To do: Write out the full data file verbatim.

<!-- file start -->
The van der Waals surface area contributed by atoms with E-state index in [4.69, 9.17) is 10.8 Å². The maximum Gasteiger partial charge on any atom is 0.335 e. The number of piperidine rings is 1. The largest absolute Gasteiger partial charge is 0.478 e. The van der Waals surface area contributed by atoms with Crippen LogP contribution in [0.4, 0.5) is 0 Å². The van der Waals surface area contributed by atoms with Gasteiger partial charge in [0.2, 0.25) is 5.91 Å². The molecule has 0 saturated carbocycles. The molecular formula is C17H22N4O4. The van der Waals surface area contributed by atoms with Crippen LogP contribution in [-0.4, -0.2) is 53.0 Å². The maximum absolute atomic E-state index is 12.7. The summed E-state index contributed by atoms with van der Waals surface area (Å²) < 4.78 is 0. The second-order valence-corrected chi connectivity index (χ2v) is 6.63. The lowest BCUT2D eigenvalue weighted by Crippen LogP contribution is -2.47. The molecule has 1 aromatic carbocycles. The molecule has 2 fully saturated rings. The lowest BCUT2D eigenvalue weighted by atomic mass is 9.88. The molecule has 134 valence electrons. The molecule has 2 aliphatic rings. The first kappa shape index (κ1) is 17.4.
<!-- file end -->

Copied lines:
The van der Waals surface area contributed by atoms with E-state index in [4.69, 9.17) is 10.8 Å². The maximum Gasteiger partial charge on any atom is 0.335 e. The number of piperidine rings is 1. The largest absolute Gasteiger partial charge is 0.478 e. The van der Waals surface area contributed by atoms with Crippen LogP contribution in [0.4, 0.5) is 0 Å². The van der Waals surface area contributed by atoms with Gasteiger partial charge in [0.2, 0.25) is 5.91 Å². The molecule has 0 saturated carbocycles. The molecular formula is C17H22N4O4. The van der Waals surface area contributed by atoms with Crippen LogP contribution in [-0.4, -0.2) is 53.0 Å². The maximum absolute atomic E-state index is 12.7. The summed E-state index contributed by atoms with van der Waals surface area (Å²) < 4.78 is 0. The second-order valence-corrected chi connectivity index (χ2v) is 6.63. The lowest BCUT2D eigenvalue weighted by Crippen LogP contribution is -2.47. The molecule has 1 aromatic carbocycles. The molecule has 2 fully saturated rings. The lowest BCUT2D eigenvalue weighted by atomic mass is 9.88. The molecule has 134 valence electrons. The molecule has 2 aliphatic rings. The first kappa shape index (κ1) is 17.4.